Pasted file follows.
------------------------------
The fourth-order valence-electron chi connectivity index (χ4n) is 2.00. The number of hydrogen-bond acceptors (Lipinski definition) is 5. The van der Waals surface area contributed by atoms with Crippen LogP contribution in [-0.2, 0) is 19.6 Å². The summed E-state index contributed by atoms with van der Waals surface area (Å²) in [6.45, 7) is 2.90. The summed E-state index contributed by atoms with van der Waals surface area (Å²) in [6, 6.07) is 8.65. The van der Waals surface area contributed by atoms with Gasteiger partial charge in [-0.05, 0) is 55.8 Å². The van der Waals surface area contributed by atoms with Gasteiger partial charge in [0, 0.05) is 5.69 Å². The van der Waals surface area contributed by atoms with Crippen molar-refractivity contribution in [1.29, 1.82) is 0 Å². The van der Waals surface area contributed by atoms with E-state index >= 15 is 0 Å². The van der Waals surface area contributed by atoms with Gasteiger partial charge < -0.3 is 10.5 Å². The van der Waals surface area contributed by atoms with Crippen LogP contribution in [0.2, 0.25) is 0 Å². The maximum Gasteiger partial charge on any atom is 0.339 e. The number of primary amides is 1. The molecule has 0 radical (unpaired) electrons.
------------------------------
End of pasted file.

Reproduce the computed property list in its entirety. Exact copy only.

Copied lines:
The fourth-order valence-electron chi connectivity index (χ4n) is 2.00. The number of hydrogen-bond acceptors (Lipinski definition) is 5. The van der Waals surface area contributed by atoms with Crippen LogP contribution in [-0.2, 0) is 19.6 Å². The summed E-state index contributed by atoms with van der Waals surface area (Å²) in [6.45, 7) is 2.90. The summed E-state index contributed by atoms with van der Waals surface area (Å²) in [6, 6.07) is 8.65. The van der Waals surface area contributed by atoms with Gasteiger partial charge in [-0.05, 0) is 55.8 Å². The van der Waals surface area contributed by atoms with Gasteiger partial charge in [0, 0.05) is 5.69 Å². The van der Waals surface area contributed by atoms with Crippen molar-refractivity contribution in [1.29, 1.82) is 0 Å². The van der Waals surface area contributed by atoms with E-state index >= 15 is 0 Å². The van der Waals surface area contributed by atoms with Gasteiger partial charge < -0.3 is 10.5 Å². The van der Waals surface area contributed by atoms with Crippen LogP contribution in [0.2, 0.25) is 0 Å². The maximum Gasteiger partial charge on any atom is 0.339 e. The number of primary amides is 1. The molecule has 0 radical (unpaired) electrons.